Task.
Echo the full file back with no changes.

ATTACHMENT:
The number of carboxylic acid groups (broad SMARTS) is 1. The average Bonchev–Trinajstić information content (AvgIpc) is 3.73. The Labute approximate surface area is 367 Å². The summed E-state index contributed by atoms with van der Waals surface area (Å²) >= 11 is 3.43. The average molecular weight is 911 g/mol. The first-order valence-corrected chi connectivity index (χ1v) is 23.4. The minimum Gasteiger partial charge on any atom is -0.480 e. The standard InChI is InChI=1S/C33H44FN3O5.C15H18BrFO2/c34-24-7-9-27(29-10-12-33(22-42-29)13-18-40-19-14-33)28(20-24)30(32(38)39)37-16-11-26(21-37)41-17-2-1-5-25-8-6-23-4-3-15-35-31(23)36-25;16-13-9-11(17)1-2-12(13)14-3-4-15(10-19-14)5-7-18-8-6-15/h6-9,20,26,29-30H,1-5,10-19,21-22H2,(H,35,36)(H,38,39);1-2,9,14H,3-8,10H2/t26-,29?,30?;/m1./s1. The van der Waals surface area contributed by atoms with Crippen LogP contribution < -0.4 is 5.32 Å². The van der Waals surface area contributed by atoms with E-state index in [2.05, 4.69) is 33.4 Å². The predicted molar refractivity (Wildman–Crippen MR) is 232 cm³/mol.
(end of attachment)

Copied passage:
The number of carboxylic acid groups (broad SMARTS) is 1. The average Bonchev–Trinajstić information content (AvgIpc) is 3.73. The Labute approximate surface area is 367 Å². The summed E-state index contributed by atoms with van der Waals surface area (Å²) >= 11 is 3.43. The average molecular weight is 911 g/mol. The first-order valence-corrected chi connectivity index (χ1v) is 23.4. The minimum Gasteiger partial charge on any atom is -0.480 e. The standard InChI is InChI=1S/C33H44FN3O5.C15H18BrFO2/c34-24-7-9-27(29-10-12-33(22-42-29)13-18-40-19-14-33)28(20-24)30(32(38)39)37-16-11-26(21-37)41-17-2-1-5-25-8-6-23-4-3-15-35-31(23)36-25;16-13-9-11(17)1-2-12(13)14-3-4-15(10-19-14)5-7-18-8-6-15/h6-9,20,26,29-30H,1-5,10-19,21-22H2,(H,35,36)(H,38,39);1-2,9,14H,3-8,10H2/t26-,29?,30?;/m1./s1. The van der Waals surface area contributed by atoms with Crippen LogP contribution < -0.4 is 5.32 Å². The van der Waals surface area contributed by atoms with E-state index in [2.05, 4.69) is 33.4 Å². The predicted molar refractivity (Wildman–Crippen MR) is 232 cm³/mol.